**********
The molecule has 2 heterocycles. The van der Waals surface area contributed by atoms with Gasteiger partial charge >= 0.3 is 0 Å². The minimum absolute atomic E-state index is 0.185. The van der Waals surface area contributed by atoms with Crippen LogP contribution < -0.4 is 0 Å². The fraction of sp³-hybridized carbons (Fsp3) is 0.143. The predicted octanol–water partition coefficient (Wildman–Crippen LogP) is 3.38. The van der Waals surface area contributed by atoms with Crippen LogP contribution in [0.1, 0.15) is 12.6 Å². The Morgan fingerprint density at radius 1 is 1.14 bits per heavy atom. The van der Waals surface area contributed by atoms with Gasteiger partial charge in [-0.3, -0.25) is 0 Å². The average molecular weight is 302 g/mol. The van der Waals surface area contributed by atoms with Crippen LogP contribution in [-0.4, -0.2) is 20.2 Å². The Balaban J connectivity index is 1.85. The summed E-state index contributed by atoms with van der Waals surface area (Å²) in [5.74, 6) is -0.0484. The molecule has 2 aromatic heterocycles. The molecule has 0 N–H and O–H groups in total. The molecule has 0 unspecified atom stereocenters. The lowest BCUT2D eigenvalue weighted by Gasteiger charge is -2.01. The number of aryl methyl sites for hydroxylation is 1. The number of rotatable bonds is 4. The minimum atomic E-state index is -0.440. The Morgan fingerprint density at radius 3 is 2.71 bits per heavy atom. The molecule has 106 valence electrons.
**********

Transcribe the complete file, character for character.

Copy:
The molecule has 2 heterocycles. The van der Waals surface area contributed by atoms with Gasteiger partial charge >= 0.3 is 0 Å². The minimum absolute atomic E-state index is 0.185. The van der Waals surface area contributed by atoms with Crippen LogP contribution < -0.4 is 0 Å². The fraction of sp³-hybridized carbons (Fsp3) is 0.143. The predicted octanol–water partition coefficient (Wildman–Crippen LogP) is 3.38. The van der Waals surface area contributed by atoms with Crippen LogP contribution in [0.1, 0.15) is 12.6 Å². The Morgan fingerprint density at radius 1 is 1.14 bits per heavy atom. The van der Waals surface area contributed by atoms with Gasteiger partial charge in [-0.3, -0.25) is 0 Å². The average molecular weight is 302 g/mol. The van der Waals surface area contributed by atoms with Crippen LogP contribution in [-0.4, -0.2) is 20.2 Å². The Balaban J connectivity index is 1.85. The summed E-state index contributed by atoms with van der Waals surface area (Å²) in [5.74, 6) is -0.0484. The molecule has 2 aromatic heterocycles. The molecule has 0 N–H and O–H groups in total. The molecule has 0 unspecified atom stereocenters. The lowest BCUT2D eigenvalue weighted by Gasteiger charge is -2.01. The number of aryl methyl sites for hydroxylation is 1. The number of rotatable bonds is 4. The minimum atomic E-state index is -0.440. The Morgan fingerprint density at radius 3 is 2.71 bits per heavy atom. The molecule has 106 valence electrons.